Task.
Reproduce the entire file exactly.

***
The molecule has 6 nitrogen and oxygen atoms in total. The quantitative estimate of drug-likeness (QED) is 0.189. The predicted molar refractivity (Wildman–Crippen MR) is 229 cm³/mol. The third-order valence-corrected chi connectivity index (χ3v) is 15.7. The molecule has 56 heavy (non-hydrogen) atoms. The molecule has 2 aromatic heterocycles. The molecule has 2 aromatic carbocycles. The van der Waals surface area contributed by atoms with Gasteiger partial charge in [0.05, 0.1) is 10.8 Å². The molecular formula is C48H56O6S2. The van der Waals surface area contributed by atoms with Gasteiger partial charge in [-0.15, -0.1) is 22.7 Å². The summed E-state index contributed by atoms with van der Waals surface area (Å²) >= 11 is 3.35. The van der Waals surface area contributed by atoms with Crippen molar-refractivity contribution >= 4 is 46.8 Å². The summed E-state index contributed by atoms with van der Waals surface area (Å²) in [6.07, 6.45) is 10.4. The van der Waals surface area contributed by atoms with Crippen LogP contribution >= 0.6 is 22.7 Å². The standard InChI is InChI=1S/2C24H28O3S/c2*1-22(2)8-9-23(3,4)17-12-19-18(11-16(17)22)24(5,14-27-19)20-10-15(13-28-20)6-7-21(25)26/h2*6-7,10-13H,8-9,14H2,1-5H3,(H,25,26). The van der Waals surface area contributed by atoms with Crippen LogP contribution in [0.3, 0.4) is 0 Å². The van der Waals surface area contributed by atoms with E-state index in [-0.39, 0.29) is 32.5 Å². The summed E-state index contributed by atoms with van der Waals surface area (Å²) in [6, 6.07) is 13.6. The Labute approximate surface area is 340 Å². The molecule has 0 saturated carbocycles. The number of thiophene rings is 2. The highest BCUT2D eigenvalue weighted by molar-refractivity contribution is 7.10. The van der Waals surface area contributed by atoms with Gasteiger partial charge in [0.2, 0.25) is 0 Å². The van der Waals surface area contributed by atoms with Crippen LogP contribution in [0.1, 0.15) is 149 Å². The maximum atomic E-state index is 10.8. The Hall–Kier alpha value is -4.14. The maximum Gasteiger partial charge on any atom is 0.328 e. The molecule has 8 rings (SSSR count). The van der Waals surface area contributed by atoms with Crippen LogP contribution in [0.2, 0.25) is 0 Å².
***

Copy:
The molecule has 6 nitrogen and oxygen atoms in total. The quantitative estimate of drug-likeness (QED) is 0.189. The predicted molar refractivity (Wildman–Crippen MR) is 229 cm³/mol. The third-order valence-corrected chi connectivity index (χ3v) is 15.7. The molecule has 56 heavy (non-hydrogen) atoms. The molecule has 2 aromatic heterocycles. The molecule has 2 aromatic carbocycles. The van der Waals surface area contributed by atoms with Gasteiger partial charge in [0.05, 0.1) is 10.8 Å². The molecular formula is C48H56O6S2. The van der Waals surface area contributed by atoms with Gasteiger partial charge in [-0.15, -0.1) is 22.7 Å². The summed E-state index contributed by atoms with van der Waals surface area (Å²) >= 11 is 3.35. The van der Waals surface area contributed by atoms with Crippen molar-refractivity contribution >= 4 is 46.8 Å². The summed E-state index contributed by atoms with van der Waals surface area (Å²) in [6.07, 6.45) is 10.4. The van der Waals surface area contributed by atoms with Crippen LogP contribution >= 0.6 is 22.7 Å². The standard InChI is InChI=1S/2C24H28O3S/c2*1-22(2)8-9-23(3,4)17-12-19-18(11-16(17)22)24(5,14-27-19)20-10-15(13-28-20)6-7-21(25)26/h2*6-7,10-13H,8-9,14H2,1-5H3,(H,25,26). The van der Waals surface area contributed by atoms with Crippen LogP contribution in [0.3, 0.4) is 0 Å². The van der Waals surface area contributed by atoms with E-state index in [-0.39, 0.29) is 32.5 Å². The summed E-state index contributed by atoms with van der Waals surface area (Å²) in [6, 6.07) is 13.6. The Labute approximate surface area is 340 Å². The molecule has 0 saturated carbocycles. The number of thiophene rings is 2. The highest BCUT2D eigenvalue weighted by molar-refractivity contribution is 7.10. The van der Waals surface area contributed by atoms with Gasteiger partial charge in [0.2, 0.25) is 0 Å². The van der Waals surface area contributed by atoms with Crippen LogP contribution in [0.1, 0.15) is 149 Å². The maximum atomic E-state index is 10.8. The Hall–Kier alpha value is -4.14. The maximum Gasteiger partial charge on any atom is 0.328 e. The molecule has 8 rings (SSSR count). The van der Waals surface area contributed by atoms with Crippen LogP contribution in [0.2, 0.25) is 0 Å².